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News (Media Awareness Project) - CN ON: Ontario Slams $1B Tab For Justice Bill
Title:CN ON: Ontario Slams $1B Tab For Justice Bill
Published On:2012-01-24
Source:Ottawa Citizen (CN ON)
Fetched On:2012-01-25 06:02:01

More Federal Money Sought to Implement New Legislation

Ontario taxpayers can't afford the more than $1 billion that new
federal crime legislation will cost the province, Community Safety and
Correctional Minister Madeleine Meilleur said Monday.

In a pointed "you want it, you pay for it" message to the federal
government ahead of a two-day justice ministers meeting in Prince
Edward Island, Meilleur said the Bill C-10 legislation will add a huge
load to an already overburdened provincial justice system.

"We expect Ottawa to do what's right and provide additional funding to
help Ontario to deal with the consequences of Bill C-10," she said.
"It is unacceptable that Ontarians are expected to bear the cost of
federal anti-crime initiatives."

The province estimates that the Conservatives so-called Safe Streets
and Communities Act will add 1,500 inmates to the 8,500 already housed
in provincial jails, many of which are ancient and most of which are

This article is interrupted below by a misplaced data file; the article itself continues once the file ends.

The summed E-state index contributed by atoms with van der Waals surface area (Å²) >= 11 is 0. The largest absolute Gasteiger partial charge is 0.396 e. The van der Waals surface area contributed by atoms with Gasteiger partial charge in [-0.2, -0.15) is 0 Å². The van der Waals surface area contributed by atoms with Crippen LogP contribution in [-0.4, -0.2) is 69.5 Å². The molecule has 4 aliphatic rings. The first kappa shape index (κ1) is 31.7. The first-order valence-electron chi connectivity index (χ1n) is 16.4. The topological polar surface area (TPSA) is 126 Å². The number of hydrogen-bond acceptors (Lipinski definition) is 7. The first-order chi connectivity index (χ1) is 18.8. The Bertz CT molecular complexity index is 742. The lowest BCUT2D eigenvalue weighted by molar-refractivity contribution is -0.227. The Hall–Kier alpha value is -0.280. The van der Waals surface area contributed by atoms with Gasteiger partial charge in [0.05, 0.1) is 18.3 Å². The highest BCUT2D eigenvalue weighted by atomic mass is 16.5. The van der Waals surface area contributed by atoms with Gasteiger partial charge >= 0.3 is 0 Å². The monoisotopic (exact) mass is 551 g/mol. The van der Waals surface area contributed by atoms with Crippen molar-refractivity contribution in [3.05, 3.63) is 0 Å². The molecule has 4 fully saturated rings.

already close to capacity.

Ontario is already building new jails in Windsor and Toronto and
figures another $900 million will be needed to build a facility to
accommodate those caught under new minimum sentencing laws. The jail
would cost around $60 million a year to operate.

The new legislation will also add to the caseload of probation and
parole officers, said Meilleur, and mean police officers spend more
time in court and less on the streets.

All provinces are in a similar financial bind, said Meilleur, who
predicted other provincial ministers will be delivering a similar
message to federal Justice Minister Rob Nicholson when he meets with
the group on Wednesday.

But, she conceded, when Bill C-10 becomes law, provinces will be
forced to implement it - with or without additional federal money.

"If it is the law," she said, "all the provinces will have to
implement it, but let's hope the federal government will be a
reasonable partner in this. One billion dollars is a lot of money for
Ontario ..."

Quebec, which vehemently opposes many aspects of the legislation, has
taken a harder line and stated categorically the province will not pay
to implement the new measures.

Prime Minister Stephen Harper has rejected provincial objections and
claims for more money, insisting that they must all implement the new laws.

And Ontario's prosecutors say they are barely able to cope with their
current caseload and new minimum sentences will make matters worse
because more defendants in "nothing to lose" situations will opt to go
to trial.

The Safe Streets and Communities Act includes nine separate pieces of
legislation but by far the most controversial are new minimum
sentences for marijuana possession and trafficking and changes to the
Youth Criminal Justice Act which will see more young people incarcerated.

Quebec Justice Minister Jean-Marc Fournier calls the new youth law
"soft on crime" because it de-emphasizes rehabilitation and says it
flies in the face of decades of experience, study and statistics.
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